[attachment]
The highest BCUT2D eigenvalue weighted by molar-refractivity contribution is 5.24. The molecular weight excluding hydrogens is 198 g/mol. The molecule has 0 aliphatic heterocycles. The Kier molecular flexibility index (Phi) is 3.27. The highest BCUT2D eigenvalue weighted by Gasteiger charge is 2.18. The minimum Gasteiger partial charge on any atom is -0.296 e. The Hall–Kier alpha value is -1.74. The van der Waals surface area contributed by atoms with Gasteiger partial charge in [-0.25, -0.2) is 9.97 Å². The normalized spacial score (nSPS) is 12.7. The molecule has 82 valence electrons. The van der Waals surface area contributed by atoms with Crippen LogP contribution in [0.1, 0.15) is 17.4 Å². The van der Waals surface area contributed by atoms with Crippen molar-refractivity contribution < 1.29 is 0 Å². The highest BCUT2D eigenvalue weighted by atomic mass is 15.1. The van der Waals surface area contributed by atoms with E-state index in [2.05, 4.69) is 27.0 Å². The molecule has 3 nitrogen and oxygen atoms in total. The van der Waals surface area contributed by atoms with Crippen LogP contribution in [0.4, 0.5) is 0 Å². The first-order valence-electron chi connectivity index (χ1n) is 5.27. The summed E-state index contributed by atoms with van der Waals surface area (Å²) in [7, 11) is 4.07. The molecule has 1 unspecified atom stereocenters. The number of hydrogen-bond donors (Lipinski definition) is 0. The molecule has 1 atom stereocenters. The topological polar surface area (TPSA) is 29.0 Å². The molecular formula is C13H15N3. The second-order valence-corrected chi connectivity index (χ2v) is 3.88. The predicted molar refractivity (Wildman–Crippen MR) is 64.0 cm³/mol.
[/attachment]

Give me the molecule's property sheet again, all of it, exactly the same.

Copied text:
The highest BCUT2D eigenvalue weighted by molar-refractivity contribution is 5.24. The molecular weight excluding hydrogens is 198 g/mol. The molecule has 0 aliphatic heterocycles. The Kier molecular flexibility index (Phi) is 3.27. The highest BCUT2D eigenvalue weighted by Gasteiger charge is 2.18. The minimum Gasteiger partial charge on any atom is -0.296 e. The Hall–Kier alpha value is -1.74. The van der Waals surface area contributed by atoms with Gasteiger partial charge in [-0.25, -0.2) is 9.97 Å². The normalized spacial score (nSPS) is 12.7. The molecule has 82 valence electrons. The van der Waals surface area contributed by atoms with Crippen LogP contribution in [0.1, 0.15) is 17.4 Å². The van der Waals surface area contributed by atoms with Crippen molar-refractivity contribution < 1.29 is 0 Å². The highest BCUT2D eigenvalue weighted by atomic mass is 15.1. The van der Waals surface area contributed by atoms with E-state index in [2.05, 4.69) is 27.0 Å². The molecule has 3 nitrogen and oxygen atoms in total. The van der Waals surface area contributed by atoms with Crippen LogP contribution in [0.4, 0.5) is 0 Å². The first-order valence-electron chi connectivity index (χ1n) is 5.27. The summed E-state index contributed by atoms with van der Waals surface area (Å²) in [7, 11) is 4.07. The molecule has 1 unspecified atom stereocenters. The number of hydrogen-bond donors (Lipinski definition) is 0. The molecule has 1 atom stereocenters. The topological polar surface area (TPSA) is 29.0 Å². The molecular formula is C13H15N3. The second-order valence-corrected chi connectivity index (χ2v) is 3.88. The predicted molar refractivity (Wildman–Crippen MR) is 64.0 cm³/mol.